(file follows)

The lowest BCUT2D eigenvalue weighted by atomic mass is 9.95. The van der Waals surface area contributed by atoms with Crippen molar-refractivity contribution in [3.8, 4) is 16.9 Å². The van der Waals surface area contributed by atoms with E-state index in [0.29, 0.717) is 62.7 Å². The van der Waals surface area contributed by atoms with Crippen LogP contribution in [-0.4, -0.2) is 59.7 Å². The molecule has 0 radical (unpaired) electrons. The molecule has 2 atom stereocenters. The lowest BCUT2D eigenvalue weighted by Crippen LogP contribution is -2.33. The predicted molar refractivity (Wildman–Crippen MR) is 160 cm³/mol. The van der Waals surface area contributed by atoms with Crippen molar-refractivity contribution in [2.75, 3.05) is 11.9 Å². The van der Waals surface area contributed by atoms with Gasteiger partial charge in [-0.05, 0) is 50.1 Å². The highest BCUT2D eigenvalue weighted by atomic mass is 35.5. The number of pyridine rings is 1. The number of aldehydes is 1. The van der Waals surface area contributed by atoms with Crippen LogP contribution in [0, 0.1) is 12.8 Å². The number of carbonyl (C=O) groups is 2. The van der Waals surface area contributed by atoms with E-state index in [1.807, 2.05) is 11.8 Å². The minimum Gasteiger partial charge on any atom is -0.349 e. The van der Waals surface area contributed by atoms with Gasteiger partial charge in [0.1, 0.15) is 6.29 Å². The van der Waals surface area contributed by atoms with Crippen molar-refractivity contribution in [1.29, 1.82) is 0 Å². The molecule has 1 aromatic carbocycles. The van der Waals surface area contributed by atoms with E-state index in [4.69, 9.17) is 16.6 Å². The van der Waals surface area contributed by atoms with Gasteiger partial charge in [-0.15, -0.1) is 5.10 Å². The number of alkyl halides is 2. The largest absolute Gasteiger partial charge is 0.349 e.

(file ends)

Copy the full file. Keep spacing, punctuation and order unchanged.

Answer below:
The lowest BCUT2D eigenvalue weighted by atomic mass is 9.95. The van der Waals surface area contributed by atoms with Crippen molar-refractivity contribution in [3.8, 4) is 16.9 Å². The van der Waals surface area contributed by atoms with E-state index in [0.29, 0.717) is 62.7 Å². The van der Waals surface area contributed by atoms with Crippen LogP contribution in [-0.4, -0.2) is 59.7 Å². The molecule has 0 radical (unpaired) electrons. The molecule has 2 atom stereocenters. The lowest BCUT2D eigenvalue weighted by Crippen LogP contribution is -2.33. The predicted molar refractivity (Wildman–Crippen MR) is 160 cm³/mol. The van der Waals surface area contributed by atoms with Crippen molar-refractivity contribution in [2.75, 3.05) is 11.9 Å². The van der Waals surface area contributed by atoms with Gasteiger partial charge in [-0.05, 0) is 50.1 Å². The highest BCUT2D eigenvalue weighted by atomic mass is 35.5. The number of pyridine rings is 1. The number of aldehydes is 1. The van der Waals surface area contributed by atoms with Crippen LogP contribution in [0, 0.1) is 12.8 Å². The number of carbonyl (C=O) groups is 2. The van der Waals surface area contributed by atoms with E-state index in [1.807, 2.05) is 11.8 Å². The minimum Gasteiger partial charge on any atom is -0.349 e. The van der Waals surface area contributed by atoms with Gasteiger partial charge in [0.1, 0.15) is 6.29 Å². The van der Waals surface area contributed by atoms with Crippen molar-refractivity contribution in [1.29, 1.82) is 0 Å². The molecule has 1 aromatic carbocycles. The van der Waals surface area contributed by atoms with E-state index in [4.69, 9.17) is 16.6 Å². The van der Waals surface area contributed by atoms with Gasteiger partial charge in [-0.15, -0.1) is 5.10 Å². The number of alkyl halides is 2. The largest absolute Gasteiger partial charge is 0.349 e.